The Era of Cheap Money Might Be Over. How to Adjust to Our ‘New Normal’

An image of a person looking up at a rising graph is used to illustrate an article about interest rates. Credit: Getty Images
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Money is getting expensive.

That hasn’t been the case for more than a decade. Interest rates for loans like mortgages have been dropping to new record lows for decades. But with inflation high and the Federal Reserve jacking up rates, the cost of borrowing is at levels not seen in a generation.

One example is mortgage rates. A 30-year fixed rate mortgage will cost you twice as much in interest today as it would have a year ago, with rates now topping 7% for the first time since 2002.

“It does seem like a watershed moment of, at least for now, a long era of easy money, of cheap borrowing costs that only seemed to trend downward over time,” says Jeff Tucker, a senior economist at Zillow.

For borrowers today, 7% mortgage rates — or 7% home equity loan rates, or even higher rates for personal loans or credit cards — seem astronomical. But that’s only in comparison to recent rates in the 3% range, which were record lows. These new, higher rates may be here to stay, at least for a bit.

“I think it’s going to be a temporary new normal,” says Erin Sykes, chief economist at the real estate firm Nest Seekers International. “We got ourselves into this mess over a series of years of extremely low rates and people being highly leveraged. It just changed the total mindset of the expectation that people have of getting money for free or close to free.”

Consumers face borrowing costs not seen in years. That might mean new expectations around what an affordable home or vehicle looks like. And the news isn’t all bad: Savings rates are climbing. It could require a new way of thinking about money. Experts say we may have to get used to it.

The Rates of Yesterday

These are your parents’ interest rates.

A theme emerges when you talk to financial experts: They remember their first mortgage rates, and they remember being happy getting rates around 7% or higher.

“When my wife and I bought our first home in 2003, I think our initial rate for a 30-year, fixed-rate mortgage was almost 6%,” says Kevin Williams, a CFP and founder of Full Life Financial Planning. “The messaging at the time was ‘Absolutely grab that, you’ll never see rates like this again.’”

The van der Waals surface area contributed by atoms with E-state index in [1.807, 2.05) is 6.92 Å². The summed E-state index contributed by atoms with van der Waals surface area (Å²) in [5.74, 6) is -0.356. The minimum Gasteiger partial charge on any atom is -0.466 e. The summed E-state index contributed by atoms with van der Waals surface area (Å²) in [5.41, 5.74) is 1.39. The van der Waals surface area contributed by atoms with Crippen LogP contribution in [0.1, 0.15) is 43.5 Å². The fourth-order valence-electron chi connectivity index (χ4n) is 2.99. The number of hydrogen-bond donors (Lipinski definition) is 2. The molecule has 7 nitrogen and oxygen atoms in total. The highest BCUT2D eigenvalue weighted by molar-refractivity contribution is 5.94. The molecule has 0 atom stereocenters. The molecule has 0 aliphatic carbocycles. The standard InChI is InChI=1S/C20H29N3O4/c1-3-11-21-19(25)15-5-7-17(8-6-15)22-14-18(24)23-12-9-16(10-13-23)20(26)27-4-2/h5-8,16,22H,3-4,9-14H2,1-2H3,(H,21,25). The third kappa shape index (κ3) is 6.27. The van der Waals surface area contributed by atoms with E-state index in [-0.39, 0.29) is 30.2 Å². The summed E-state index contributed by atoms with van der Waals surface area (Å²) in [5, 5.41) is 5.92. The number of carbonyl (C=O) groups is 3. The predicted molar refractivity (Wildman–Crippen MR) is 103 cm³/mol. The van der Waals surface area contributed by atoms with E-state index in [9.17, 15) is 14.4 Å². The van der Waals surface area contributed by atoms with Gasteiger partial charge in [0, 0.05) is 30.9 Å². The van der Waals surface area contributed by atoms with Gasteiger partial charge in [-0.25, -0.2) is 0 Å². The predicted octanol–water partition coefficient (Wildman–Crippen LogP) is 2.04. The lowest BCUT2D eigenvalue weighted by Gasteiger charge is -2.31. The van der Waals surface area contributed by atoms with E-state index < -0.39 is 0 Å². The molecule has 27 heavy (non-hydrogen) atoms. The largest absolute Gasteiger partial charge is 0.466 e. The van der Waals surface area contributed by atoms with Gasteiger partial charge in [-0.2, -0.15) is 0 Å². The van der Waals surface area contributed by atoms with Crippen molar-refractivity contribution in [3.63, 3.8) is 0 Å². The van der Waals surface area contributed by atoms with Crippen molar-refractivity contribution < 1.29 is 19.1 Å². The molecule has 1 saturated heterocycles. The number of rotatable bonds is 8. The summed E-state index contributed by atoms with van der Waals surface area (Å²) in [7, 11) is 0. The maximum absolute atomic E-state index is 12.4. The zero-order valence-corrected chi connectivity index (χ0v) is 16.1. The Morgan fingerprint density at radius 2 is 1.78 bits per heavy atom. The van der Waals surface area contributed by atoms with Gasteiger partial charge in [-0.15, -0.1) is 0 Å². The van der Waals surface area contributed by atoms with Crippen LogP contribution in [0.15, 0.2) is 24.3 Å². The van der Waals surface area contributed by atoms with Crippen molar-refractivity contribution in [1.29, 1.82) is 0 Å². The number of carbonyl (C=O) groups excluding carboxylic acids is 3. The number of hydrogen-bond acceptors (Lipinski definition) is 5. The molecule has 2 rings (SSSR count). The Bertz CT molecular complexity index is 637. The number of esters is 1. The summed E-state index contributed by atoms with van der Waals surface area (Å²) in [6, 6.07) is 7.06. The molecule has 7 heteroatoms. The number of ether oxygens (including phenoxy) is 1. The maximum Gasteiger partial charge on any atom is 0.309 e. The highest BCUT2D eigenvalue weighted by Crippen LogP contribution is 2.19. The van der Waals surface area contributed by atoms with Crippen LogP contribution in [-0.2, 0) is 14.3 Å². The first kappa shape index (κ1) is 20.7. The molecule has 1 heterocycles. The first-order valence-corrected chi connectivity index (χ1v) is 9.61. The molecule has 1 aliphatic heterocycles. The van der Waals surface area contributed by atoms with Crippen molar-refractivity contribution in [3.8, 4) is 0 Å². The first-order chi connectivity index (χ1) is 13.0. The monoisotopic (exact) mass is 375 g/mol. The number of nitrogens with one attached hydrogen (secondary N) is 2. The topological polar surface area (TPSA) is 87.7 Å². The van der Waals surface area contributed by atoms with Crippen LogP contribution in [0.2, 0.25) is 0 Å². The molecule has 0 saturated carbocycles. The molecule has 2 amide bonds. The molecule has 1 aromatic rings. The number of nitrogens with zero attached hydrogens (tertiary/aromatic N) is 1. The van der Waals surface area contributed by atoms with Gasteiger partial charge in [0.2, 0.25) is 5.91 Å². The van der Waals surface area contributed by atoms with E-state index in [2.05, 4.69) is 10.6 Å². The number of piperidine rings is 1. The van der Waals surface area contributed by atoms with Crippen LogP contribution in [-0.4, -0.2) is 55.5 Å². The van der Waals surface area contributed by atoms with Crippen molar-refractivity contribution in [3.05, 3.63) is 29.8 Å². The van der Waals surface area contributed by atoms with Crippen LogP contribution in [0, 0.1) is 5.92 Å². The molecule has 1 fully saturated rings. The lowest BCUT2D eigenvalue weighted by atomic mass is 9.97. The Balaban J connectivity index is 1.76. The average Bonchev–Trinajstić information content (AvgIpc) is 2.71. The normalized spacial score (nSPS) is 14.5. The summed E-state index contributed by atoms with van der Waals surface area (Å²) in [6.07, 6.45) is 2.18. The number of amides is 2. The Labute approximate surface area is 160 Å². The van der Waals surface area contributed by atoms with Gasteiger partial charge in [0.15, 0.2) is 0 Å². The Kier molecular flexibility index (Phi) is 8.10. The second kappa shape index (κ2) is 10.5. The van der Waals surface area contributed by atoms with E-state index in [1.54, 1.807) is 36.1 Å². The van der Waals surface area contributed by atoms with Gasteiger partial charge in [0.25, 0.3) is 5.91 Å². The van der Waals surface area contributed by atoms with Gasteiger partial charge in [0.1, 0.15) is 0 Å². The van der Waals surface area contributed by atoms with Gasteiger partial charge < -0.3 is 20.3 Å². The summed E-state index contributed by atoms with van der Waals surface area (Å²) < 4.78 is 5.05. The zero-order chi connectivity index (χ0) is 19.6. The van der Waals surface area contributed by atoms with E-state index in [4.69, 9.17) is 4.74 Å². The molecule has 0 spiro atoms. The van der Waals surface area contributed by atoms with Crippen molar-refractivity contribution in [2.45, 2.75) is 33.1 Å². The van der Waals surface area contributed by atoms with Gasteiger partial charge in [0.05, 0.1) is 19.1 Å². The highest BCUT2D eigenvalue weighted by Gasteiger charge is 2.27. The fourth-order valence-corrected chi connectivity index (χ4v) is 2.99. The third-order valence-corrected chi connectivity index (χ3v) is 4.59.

Karl Wagner, a partner at Biondo Investment Advisors, bought his first home in 2000 with a rate of around 8%. His second, bought in 2008, was around 6%. “That’s normal. Right? So I mean, we’re a little high now. But you know, 30-year mortgage rates in the sixes are not abnormal. What’s abnormal? It was the last 12 years that was abnormal,” he says.

Zoom out even more and rates get even higher. Double-digit mortgage rates were common in the 1980s, with the average 30-year fixed rate last topping 10% in 1990, according to the government-sponsored Freddie Mac. With some peaks and troughs, rates have generally trended down until this year, when they jumped from near 3% to now more than 7%.

Why Rates Are Rising

Interest rates are reminiscent of decades past because we’ve got inflation not seen in 40 years. Prices were up 8.2% year-over-year in September, according to the Consumer Price Index, which has spent months sitting above the 8% mark. 

That inflation means the Federal Reserve has been ratcheting up its benchmark short-term interest rate, the federal funds rate, to try to crumble consumer demand and bring prices down. The federal funds rate is a short-term rate that affects what banks charge each other, but it sends ripple effects through the economy, affecting what businesses and consumers pay to take out loans. One example: Many home equity lines of credit, or HELOCs, have variable rates that move in concert with the prime rate, which is essentially the federal funds rate plus 3%.

Fed Chairman Jerome Powell said after November’s rate hike that the effects of those hikes are already showing up in the parts of the economy most sensitive to them, namely finance. “It will take time, however, for the full extent of monetary policy to be realized, especially on inflation,” he said.

Because inflation still hasn’t budged much, the Fed’s rate hikes — and rising rates across the economy — might take longer and go higher than previously expected, experts say. “It might take a little bit longer than we might have anticipated,” says Christine Cooper, chief economist at CoStar Group, a real estate analytics provider. “[Powell] was trying to balance a message about having to go higher with it might take a little bit longer.”